When the handle lever 90 is rotated by a given degree in the direction of "A" (see FIG. 4) that is in the counterclockwise direction in FIG. 5, the link lever 88 united via the sleeve 54 to the handle lever 90 rotates in the same direction pushing down the link 82 thereby rotating the cam plate 72 about the pin 74 in the clockwise direction (in FIG. 5) with a result that the free bent end 76a of the leaf spring 76 drops into the recess 72c of the cam plate 72. With this clockwise rotation of the cam plate 72, the stud 71 received in the elongate slot 72d of the cam plate 72 is forced to move in the rightward direction (in FIG. 5) swinging the unit of the spring holders 46 and 46' with the springs 48a, 48b and 48c about the axis of the upper rod 44 in a counterclockwise direction (in FIG. 5), that is the direction to permit the uppermost-positioned spring 48a to be most projected forwardly thus strongly pressing a predetermined upper portion of the padding 38. When the handle lever 90 is rotated in the reverse direction to such an extent that the free bent end 76a of the leaf spring 76 drops into the recess 72a of the cam plate 72, the unit of the spring holders 46 and 46' with the springs 48a, 48b and 48c is swung about the axis of the upper rod 44 in a clockwise direction (in FIG. 5) assuming a position to permit the lowermost-positioned spring 48c to be most projected forwardly thus strongly pressing a predetermined lower portion of the padding 38. With this, it will be appreciated that a forwardly projected part of the padding 38 which contributes substantially to lumbar supporting moves upwardly or downwardly upon handling the lever 90.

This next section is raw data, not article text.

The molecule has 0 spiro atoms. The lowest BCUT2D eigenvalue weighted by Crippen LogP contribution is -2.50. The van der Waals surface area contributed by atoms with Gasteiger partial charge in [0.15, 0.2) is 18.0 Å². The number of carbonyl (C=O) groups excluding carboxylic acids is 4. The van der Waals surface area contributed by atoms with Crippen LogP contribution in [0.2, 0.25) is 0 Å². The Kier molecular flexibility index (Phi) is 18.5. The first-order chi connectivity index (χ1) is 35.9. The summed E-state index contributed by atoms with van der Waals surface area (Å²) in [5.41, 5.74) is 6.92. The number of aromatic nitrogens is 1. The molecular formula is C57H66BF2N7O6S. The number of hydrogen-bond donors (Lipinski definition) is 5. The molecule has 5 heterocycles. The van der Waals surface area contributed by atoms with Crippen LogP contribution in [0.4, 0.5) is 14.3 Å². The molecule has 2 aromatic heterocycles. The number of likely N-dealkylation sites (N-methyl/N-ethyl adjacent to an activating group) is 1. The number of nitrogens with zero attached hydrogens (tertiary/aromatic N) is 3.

The following are advantageous features provided by the invention: